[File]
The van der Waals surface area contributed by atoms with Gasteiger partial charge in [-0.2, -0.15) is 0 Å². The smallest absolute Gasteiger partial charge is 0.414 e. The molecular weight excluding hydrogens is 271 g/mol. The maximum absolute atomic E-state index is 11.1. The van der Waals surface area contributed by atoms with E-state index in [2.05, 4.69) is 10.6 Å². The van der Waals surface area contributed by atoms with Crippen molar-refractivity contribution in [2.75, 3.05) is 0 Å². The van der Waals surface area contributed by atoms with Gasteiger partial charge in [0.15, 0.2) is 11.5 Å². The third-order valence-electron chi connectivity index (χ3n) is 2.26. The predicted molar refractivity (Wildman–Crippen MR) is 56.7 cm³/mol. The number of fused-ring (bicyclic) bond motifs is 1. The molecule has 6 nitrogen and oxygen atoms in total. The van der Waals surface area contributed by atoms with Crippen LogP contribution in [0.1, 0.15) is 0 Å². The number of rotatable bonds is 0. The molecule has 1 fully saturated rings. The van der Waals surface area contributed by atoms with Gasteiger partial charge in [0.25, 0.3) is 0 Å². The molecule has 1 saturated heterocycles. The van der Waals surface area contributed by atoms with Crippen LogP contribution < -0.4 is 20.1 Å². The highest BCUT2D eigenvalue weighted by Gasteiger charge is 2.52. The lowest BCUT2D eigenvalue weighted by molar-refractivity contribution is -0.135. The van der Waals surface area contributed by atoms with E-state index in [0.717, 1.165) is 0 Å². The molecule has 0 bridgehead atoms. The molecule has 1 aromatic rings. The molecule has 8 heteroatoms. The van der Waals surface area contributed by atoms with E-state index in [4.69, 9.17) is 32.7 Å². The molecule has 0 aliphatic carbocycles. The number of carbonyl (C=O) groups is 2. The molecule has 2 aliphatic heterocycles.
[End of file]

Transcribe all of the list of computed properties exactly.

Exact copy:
The van der Waals surface area contributed by atoms with Gasteiger partial charge in [-0.2, -0.15) is 0 Å². The smallest absolute Gasteiger partial charge is 0.414 e. The molecular weight excluding hydrogens is 271 g/mol. The maximum absolute atomic E-state index is 11.1. The van der Waals surface area contributed by atoms with E-state index in [2.05, 4.69) is 10.6 Å². The van der Waals surface area contributed by atoms with Crippen molar-refractivity contribution in [2.75, 3.05) is 0 Å². The van der Waals surface area contributed by atoms with Gasteiger partial charge in [0.15, 0.2) is 11.5 Å². The third-order valence-electron chi connectivity index (χ3n) is 2.26. The predicted molar refractivity (Wildman–Crippen MR) is 56.7 cm³/mol. The number of fused-ring (bicyclic) bond motifs is 1. The molecule has 6 nitrogen and oxygen atoms in total. The van der Waals surface area contributed by atoms with Crippen LogP contribution in [0.1, 0.15) is 0 Å². The number of rotatable bonds is 0. The molecule has 1 fully saturated rings. The van der Waals surface area contributed by atoms with Gasteiger partial charge in [0.25, 0.3) is 0 Å². The molecule has 1 saturated heterocycles. The van der Waals surface area contributed by atoms with Crippen LogP contribution < -0.4 is 20.1 Å². The highest BCUT2D eigenvalue weighted by Gasteiger charge is 2.52. The lowest BCUT2D eigenvalue weighted by molar-refractivity contribution is -0.135. The van der Waals surface area contributed by atoms with E-state index in [0.717, 1.165) is 0 Å². The molecule has 0 bridgehead atoms. The molecule has 1 aromatic rings. The molecule has 8 heteroatoms. The van der Waals surface area contributed by atoms with E-state index in [4.69, 9.17) is 32.7 Å². The molecule has 0 aliphatic carbocycles. The number of carbonyl (C=O) groups is 2. The molecule has 2 aliphatic heterocycles.